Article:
10 tips to make the most of music in dementia care

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I've got the music in me

Music is an extraordinarily powerful dementia care tool; and there are many ways to use it.

Here are 10 “do’s and don’ts” to help you bring music alive for people who live with dementia:

1) Change the channels

Remember music can be enjoyed in a variety of ways. It could be “piped in” to an entire facility, like it is in many public places such as grocery stores, or restaurants. It could be played through TV, radio, headphones, or delivered live in group sessions or one-on-one. Choose the channel that’s most appropriate for the person, the environment, and the situation.

2) Pick and choose

We all have genres of music that we enjoy from classical to country, from opera to hip-hop. Music is individual as well as universal. Find out what kind of music your client, resident, or loved one living with dementia most enjoys and play it for them.

3) Get in the groove

Use music to create the kind of mood that’s appropriate for the time of day, the moment, and the activity. Select something light and upbeat to get people “up and at ‘em” in the morning, and something soothing and quiet before bedtime. Be aware that the volume is also important – music that’s too loud may create more anxiety rather than it reduces.

4) Learn golden oldies

My musical repertoire has expanded exponentially since I became a care partner. I’ve learned tunes I never knew existed and am now able to sing along to Louis Armstrong, Nat King Cole and many more. Knowing the music your care partner loves is a powerful way to connect.

5) Go beyond the obvious

Music can do much more than calm, comfort and create a better care environment. You can also use it to help take the challenge out of challenging situations and/or encourage people to follow instructions. Here’s an example from music therapist Rachelle Norman of Soundscaping Source:

 

6) Touch and feel

Listening to beloved music elicits emotions. Hearing a song that was played at a wedding or a funeral might cause us to feel happy or sad. Certain music is associated with different times and events in our lives. Even when the memory of those times and events is gone, the emotion remains. People who live with dementia have feelings just like the rest of us. Remember you will be touching hearts with your choice of music, so it’s important to choose wisely.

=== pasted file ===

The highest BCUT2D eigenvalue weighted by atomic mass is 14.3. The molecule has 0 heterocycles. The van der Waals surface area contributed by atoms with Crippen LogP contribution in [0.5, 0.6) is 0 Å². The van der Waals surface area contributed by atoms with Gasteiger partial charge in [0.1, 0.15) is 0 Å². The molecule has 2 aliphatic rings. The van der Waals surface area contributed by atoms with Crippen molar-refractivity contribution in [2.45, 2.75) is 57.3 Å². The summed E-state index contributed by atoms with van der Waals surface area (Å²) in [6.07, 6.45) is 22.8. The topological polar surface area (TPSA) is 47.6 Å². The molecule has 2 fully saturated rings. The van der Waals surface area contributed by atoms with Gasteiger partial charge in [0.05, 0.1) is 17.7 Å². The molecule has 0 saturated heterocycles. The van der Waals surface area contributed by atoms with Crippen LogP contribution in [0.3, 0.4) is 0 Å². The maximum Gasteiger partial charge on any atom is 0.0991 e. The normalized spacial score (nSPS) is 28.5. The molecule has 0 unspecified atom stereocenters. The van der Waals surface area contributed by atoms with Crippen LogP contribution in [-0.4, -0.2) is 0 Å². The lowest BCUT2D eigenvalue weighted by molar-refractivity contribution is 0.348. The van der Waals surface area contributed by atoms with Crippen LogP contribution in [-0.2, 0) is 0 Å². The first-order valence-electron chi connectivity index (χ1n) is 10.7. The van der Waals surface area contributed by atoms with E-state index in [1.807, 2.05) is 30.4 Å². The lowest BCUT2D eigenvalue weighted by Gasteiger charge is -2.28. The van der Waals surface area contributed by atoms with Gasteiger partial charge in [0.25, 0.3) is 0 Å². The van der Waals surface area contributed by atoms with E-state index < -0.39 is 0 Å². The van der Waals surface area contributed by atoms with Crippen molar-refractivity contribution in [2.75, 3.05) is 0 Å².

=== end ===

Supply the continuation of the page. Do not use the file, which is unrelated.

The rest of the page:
7) Don’t be shy!

The only time I ever sang before I became a care partner was in the shower or the car where no one could hear me. I can’t carry a tune in a bucket! But I’ve learned to overcome my shyness for the sake of the pleasure and calming effect that singing together has on my care partner who lives with dementia. In the process, I think my voice may have even improved 🙂

8) Don’t limit possibilities

There’s been a lot of publicity around the movie Alive Inside, and the power of using iPods to deliver music to people with dementia. There is no doubt that a personal playlist, an MP3 player, and a set of headphones can bring hours of joy to someone who lives with dementia. But technology isn’t the be all and end all. Singing doesn’t require an iPod. You don’t need a musical instrument to make music. Use your voice. Clap your hands. Stamp your feet. Create a rhythm. Use a rhyme.

9) Don’t be fooled by silence

Just because a person is no longer verbal, doesn’t mean they cannot still enjoy music. In fact music may be one of the most powerful ways of communicating with someone who has completely lost their language skills. I’ve seen people living with dementia in nursing homes slumped in wheelchairs and apparently asleep begin tapping their feet to the rhythm of favourite songs during group sing-alongs.

10) End on a positive note

They say the sense of hearing is the last to go. Music can be a wonderful way to bring comfort and solace to people during the last weeks, days, and hours of their lives. It can help life end on a positive note despite pain, grief and loss.

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7 Comments

  1. This is another wonderful aspect of life that so many people forget about once a person has dementia, Susan.
    Music touches the souls of just about everyone, and to remove this from someones life, would in fact create a massive gap in their life quality and enjoyment.
    I have seen people in the advanced stages of dementia, who haven’t spoken in years, hear some music, and suddenly break out in song, word perfect!
    If they cant sing they start swaying to the music, or tapping the table or clapping their hands.
    The joy it brings cannot be denied.
    When I ran facilities for people living with dementia, music and dance was a daily ritual of fabulous smiles, humming, grabbing of instruments etc. We even had a karaoke machine which was hilarious.
    One night we had a rock n roll evening and hired an old style juke box and all dressed up in 1950’s garb and the 40 residents with dementia were kicking up their heels, swinging their skirts, and dancing together for hours.
    All residents had their choices of music recorded on their care plans to play in their rooms, and we always had music specific to the generation playing in the dining rooms etc.
    It just gives people an extra little kick. That skip in their step. And not only residents, but families and caregivers.
    Thanks for sharing so much with so many.
    Leah.x

  2. Some really great tips Susan. I especially like how music can be a social element that helps promote group activities including exercise. I also like how Rachelle taught us to use it to cue and motivate. Thanks for sharing.

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